Beyond these movements, an important function of the obturator internus muscle is the stabilisation of the hip joint. Furthermore, the obturator internus plays a significant postural role by holding the head of the femur securely within the acetabulum, which is the cup-shaped socket of the hip bone where the ball-shaped head of the femur fits. This ensures stability and integrity of the hip joint, especially during movement [11] [12].

Image of a person demonstrating the movement of external rotation.

This image shows an example of hip external rotation, which involves rotating the leg from the hip joint outwards (laterally). External rotation is also referred to as lateral rotation. The opposite of external rotation (lateral rotation) is internal rotation (medial rotation). External rotation of the hip joint is the primary action of the obturator internus (alongside stabilising the hip joint).

Image of a person demonstrating the movement of hip abduction.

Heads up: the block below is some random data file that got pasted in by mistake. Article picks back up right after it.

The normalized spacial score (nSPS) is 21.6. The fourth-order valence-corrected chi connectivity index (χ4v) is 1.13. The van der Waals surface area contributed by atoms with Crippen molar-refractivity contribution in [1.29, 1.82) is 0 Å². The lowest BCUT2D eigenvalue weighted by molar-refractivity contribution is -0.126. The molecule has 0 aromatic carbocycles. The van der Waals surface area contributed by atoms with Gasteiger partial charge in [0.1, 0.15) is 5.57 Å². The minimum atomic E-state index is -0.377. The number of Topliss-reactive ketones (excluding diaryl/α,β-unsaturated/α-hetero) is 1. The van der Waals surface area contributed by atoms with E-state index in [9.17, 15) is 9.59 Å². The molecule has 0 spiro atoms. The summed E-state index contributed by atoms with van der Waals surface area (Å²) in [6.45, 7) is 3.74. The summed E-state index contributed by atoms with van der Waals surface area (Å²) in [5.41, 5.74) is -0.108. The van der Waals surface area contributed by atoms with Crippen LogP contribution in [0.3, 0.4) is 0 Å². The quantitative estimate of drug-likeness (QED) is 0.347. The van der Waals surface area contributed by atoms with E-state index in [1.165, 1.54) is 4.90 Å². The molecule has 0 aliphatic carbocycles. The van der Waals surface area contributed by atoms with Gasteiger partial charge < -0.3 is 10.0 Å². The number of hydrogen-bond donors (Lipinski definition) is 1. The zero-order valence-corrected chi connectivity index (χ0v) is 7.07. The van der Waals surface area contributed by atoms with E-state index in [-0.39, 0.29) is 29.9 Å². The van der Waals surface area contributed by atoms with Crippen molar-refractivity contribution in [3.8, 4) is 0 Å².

This image shows an example of hip abduction, which involves moving the leg out to the side (laterally). The opposite of hip abduction is hip adduction. The obturator internus can weakly assist with hip abduction, but only when the hip is flexed.


The obturator internus muscle is innervated by the nerve to the obturator internus. This nerve arises from the anterior divisions of the anterior rami of the spinal nerves, specifically from the levels L5 and S1 [13] [14].

The course of the nerve to the obturator internus exits the pelvis via the greater sciatic foramen, which is a large opening in the posterior pelvis formed by the sacrum and the ilium. This foramen is positioned inferior to the piriformis muscle [15] [16].

Subsequently, the nerve descends behind the sacrospinous ligament, a thin ligament that extends from the sacrum to the ischial spine, helping to convert the greater and lesser sciatic notches into foramina [17] [18].

During its journey, the nerve supplies the superior gemellus muscle as it passes around the base of the ischial spine, which is a pointed bony projection from the posterior part of the ischium, serving as an attachment point for several ligaments and muscles [19] [20].